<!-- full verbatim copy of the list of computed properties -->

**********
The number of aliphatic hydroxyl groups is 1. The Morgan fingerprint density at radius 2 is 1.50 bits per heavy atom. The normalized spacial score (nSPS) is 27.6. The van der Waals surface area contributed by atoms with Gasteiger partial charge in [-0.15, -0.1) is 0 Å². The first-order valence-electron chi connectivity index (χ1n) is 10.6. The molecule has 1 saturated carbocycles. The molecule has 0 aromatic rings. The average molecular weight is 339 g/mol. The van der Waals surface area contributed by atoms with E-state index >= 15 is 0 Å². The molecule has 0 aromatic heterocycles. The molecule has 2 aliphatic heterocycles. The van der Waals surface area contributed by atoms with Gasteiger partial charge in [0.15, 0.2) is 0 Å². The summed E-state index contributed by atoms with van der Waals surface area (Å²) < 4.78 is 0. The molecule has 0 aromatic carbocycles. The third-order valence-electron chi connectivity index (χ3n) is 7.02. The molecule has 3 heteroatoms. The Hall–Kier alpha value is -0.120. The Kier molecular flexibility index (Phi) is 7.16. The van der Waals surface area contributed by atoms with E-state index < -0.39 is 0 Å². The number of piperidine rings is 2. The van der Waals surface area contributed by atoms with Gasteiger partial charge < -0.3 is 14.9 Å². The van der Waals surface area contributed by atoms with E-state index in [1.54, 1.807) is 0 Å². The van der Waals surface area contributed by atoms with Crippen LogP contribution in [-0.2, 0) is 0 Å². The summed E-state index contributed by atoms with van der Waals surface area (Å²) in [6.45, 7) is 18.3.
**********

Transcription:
The number of aliphatic hydroxyl groups is 1. The Morgan fingerprint density at radius 2 is 1.50 bits per heavy atom. The normalized spacial score (nSPS) is 27.6. The van der Waals surface area contributed by atoms with Gasteiger partial charge in [-0.15, -0.1) is 0 Å². The first-order valence-electron chi connectivity index (χ1n) is 10.6. The molecule has 1 saturated carbocycles. The molecule has 0 aromatic rings. The average molecular weight is 339 g/mol. The van der Waals surface area contributed by atoms with E-state index >= 15 is 0 Å². The molecule has 0 aromatic heterocycles. The molecule has 2 aliphatic heterocycles. The van der Waals surface area contributed by atoms with Gasteiger partial charge in [0.15, 0.2) is 0 Å². The summed E-state index contributed by atoms with van der Waals surface area (Å²) < 4.78 is 0. The molecule has 0 aromatic carbocycles. The third-order valence-electron chi connectivity index (χ3n) is 7.02. The molecule has 3 heteroatoms. The Hall–Kier alpha value is -0.120. The Kier molecular flexibility index (Phi) is 7.16. The van der Waals surface area contributed by atoms with E-state index < -0.39 is 0 Å². The number of piperidine rings is 2. The van der Waals surface area contributed by atoms with Gasteiger partial charge < -0.3 is 14.9 Å². The van der Waals surface area contributed by atoms with E-state index in [1.54, 1.807) is 0 Å². The van der Waals surface area contributed by atoms with Crippen LogP contribution in [-0.2, 0) is 0 Å². The summed E-state index contributed by atoms with van der Waals surface area (Å²) in [6.45, 7) is 18.3.